It’s been one whole year since I started running.
Or 446.61 miles, 93 hours of on my feet, 149 runs, just over 40,000 words.
As avid readers will know, I somehow managed a Half Marathon a couple of weeks ago. Now, the thing about achieving a distance that a year ago you’d never have thought possible is that it really fires you up and takes your running to a whole new level. All of a sudden, new goals zoom into view. Shiny new challenges ready to be tackled with a merry gusto the like of which hasn’t been seen since they announced all-you-can-knit Tuesdays at the Stotfold Ladies Temperance Society*.
Except in my case the opposite happened.
In the (nearly) two weeks since crossing that finish line I’ve managed the grand total of three runs, and one of those was a half-hearted two miles on a treadmill. It’s not that I haven’t wanted to run; in fact the day after the HM I was champing at the bit, desperate to get out and play but sensible enough to know I should give my body at least a bit of time to repair itself. But then after that, life just sort of got in the way. “I really want to run, but I was late home from work”. “I fancy a run, but I’ve just eaten a big dinner”. “I suppose I should really run, but when else am I going to get the chance to watch this She-Ra DVD box-set”. It’s not that my enthusiasm has dwindled; I still felt the same elation whenever I thought about running, the same sense of wistful camaraderie when driving to work and seeing people on a morning run. I still read running blogs, running forums, running magazines. I still made sure I had running kit with me wherever I went. All the pieces were still there. It’s just that I wasn’t actually running.
I’ve learned many things over the last twelve months. I’ve learned that everything is relative – back then three miles seemed like it may as well be an ultramarathon, whereas now a marathon seems like it may as well be an ultramarathon, so that’s progress in my book. I’ve learned that the joy of running can be found in the most simple of pleasures; a new set of laces or a cheerful “Morning” shared between trail runner and rambler/dog walker/probably-a-murderer. I’ve learned (to my delight) that runners aren’t the self-obsessed, humourless lycra-clad snobs I used to think they were**, and that I was wrong to harbour prejudice against a group of people just because of the sport they do. Cyclists are still a bit odd though. It’s fair to say I’ve learned many things since first lacing up my trainers, but right now the most important of those things is the fact that running is very much prone to ups and downs. A few months ago, if I’d found myself in the running limbo I’ve just described, I’d be feeling utterly deflated by now, mourning the loss of my beautiful hobby and wondering where it all went wrong. Was it bad luck from when I stepped on the cracks in the pavement the other week? Perhaps karma was paying me back for that thing with the brass band and the jar of wasps. But no, armed with the wisdom of a whole entire year of running, I now know that these things happen. For every effortlessly speedy 10k there’ll be a five where your legs feel like they’re made of spanners. You’ll just be getting bored of your usual route, the season changes and you see every aspect in a whole new light. A week of unexplained lethargy where dragging yourself around for a few miles seems like torture will suddenly give way to a period of fizzy motivation, throwing yourself into every run with such enthusiasm that you wonder if perhaps Lance Armstrong has shrunk to microscopic size and is inside your head, pulling levers and shouting inspirational slogans. He hasn’t, before you run off to fetch some cotton buds and a jar.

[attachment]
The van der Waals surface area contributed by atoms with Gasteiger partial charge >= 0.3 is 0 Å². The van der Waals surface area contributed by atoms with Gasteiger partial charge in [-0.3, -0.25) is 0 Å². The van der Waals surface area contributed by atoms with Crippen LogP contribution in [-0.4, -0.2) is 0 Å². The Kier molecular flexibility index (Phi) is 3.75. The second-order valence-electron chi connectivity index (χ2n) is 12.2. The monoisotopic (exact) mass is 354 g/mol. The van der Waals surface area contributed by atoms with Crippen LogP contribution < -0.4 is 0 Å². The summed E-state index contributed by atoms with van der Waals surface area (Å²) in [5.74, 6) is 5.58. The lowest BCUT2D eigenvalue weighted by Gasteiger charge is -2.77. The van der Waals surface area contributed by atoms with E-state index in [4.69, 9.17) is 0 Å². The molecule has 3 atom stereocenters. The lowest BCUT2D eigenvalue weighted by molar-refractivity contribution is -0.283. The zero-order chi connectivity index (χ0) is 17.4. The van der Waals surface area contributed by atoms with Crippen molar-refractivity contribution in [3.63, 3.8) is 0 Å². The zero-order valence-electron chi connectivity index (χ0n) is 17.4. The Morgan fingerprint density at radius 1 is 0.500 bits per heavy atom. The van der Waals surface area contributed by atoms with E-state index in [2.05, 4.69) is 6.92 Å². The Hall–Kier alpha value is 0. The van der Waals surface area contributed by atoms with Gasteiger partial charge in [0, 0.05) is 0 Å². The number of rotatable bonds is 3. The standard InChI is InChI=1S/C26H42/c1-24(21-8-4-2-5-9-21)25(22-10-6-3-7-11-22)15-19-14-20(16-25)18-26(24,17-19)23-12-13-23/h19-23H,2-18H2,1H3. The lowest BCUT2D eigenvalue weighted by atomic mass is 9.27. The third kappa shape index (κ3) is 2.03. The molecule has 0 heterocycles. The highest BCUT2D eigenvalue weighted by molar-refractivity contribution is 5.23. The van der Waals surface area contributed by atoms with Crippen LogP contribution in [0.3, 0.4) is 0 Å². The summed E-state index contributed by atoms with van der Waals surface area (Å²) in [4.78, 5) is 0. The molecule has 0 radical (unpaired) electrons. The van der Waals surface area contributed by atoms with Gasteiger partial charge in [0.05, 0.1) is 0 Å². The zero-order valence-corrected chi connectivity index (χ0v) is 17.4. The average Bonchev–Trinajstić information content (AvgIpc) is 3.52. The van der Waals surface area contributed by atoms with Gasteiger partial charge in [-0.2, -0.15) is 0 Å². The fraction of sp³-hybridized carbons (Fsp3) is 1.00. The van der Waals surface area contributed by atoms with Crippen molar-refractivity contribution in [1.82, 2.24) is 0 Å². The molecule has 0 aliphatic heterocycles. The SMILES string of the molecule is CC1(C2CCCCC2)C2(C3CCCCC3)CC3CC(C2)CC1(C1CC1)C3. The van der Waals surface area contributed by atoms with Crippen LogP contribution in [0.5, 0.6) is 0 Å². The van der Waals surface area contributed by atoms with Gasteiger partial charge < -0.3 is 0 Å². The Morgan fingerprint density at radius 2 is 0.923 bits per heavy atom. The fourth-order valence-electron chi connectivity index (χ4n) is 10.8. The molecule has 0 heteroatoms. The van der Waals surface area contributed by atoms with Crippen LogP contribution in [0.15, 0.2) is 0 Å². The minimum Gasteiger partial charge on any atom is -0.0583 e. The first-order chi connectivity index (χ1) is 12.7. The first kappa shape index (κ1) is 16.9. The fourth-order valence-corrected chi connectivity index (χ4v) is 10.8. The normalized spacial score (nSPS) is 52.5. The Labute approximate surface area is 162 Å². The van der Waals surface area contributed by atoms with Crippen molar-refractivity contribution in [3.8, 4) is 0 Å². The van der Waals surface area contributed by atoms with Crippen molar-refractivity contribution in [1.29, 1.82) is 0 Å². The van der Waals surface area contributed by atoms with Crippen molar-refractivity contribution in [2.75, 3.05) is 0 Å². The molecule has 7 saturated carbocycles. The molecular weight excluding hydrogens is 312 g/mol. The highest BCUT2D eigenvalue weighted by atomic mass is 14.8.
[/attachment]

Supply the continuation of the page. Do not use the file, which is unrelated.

But anyway, you get the idea.
So that’s it. A few weeks ago I assumed that when I blogged about the anniversary of my love affair with running, it’d be a nostalgic and slightly mawkish look back at what I’ve achieved over the last 12 months. But I suppose that running is actually a lot like a love affair; the soaring highs more than make up for the occasional low, and the lows themselves aren’t really all that bad, they’re just easy to dwell on when you’re feeling sorry for yourself. And it’s an excuse to go into specialist shops and buy lots of weird gadgets and tight clothes. Okay, best to leave the metaphor there I think.
I’m off for a run now…
*Okay, honestly now… Hands up any of you who checked to see if that spelled out a swear. You know who you are!
**Well, some are. But so are minority of any group of people, such as milkmen, taxidermists or Belgians.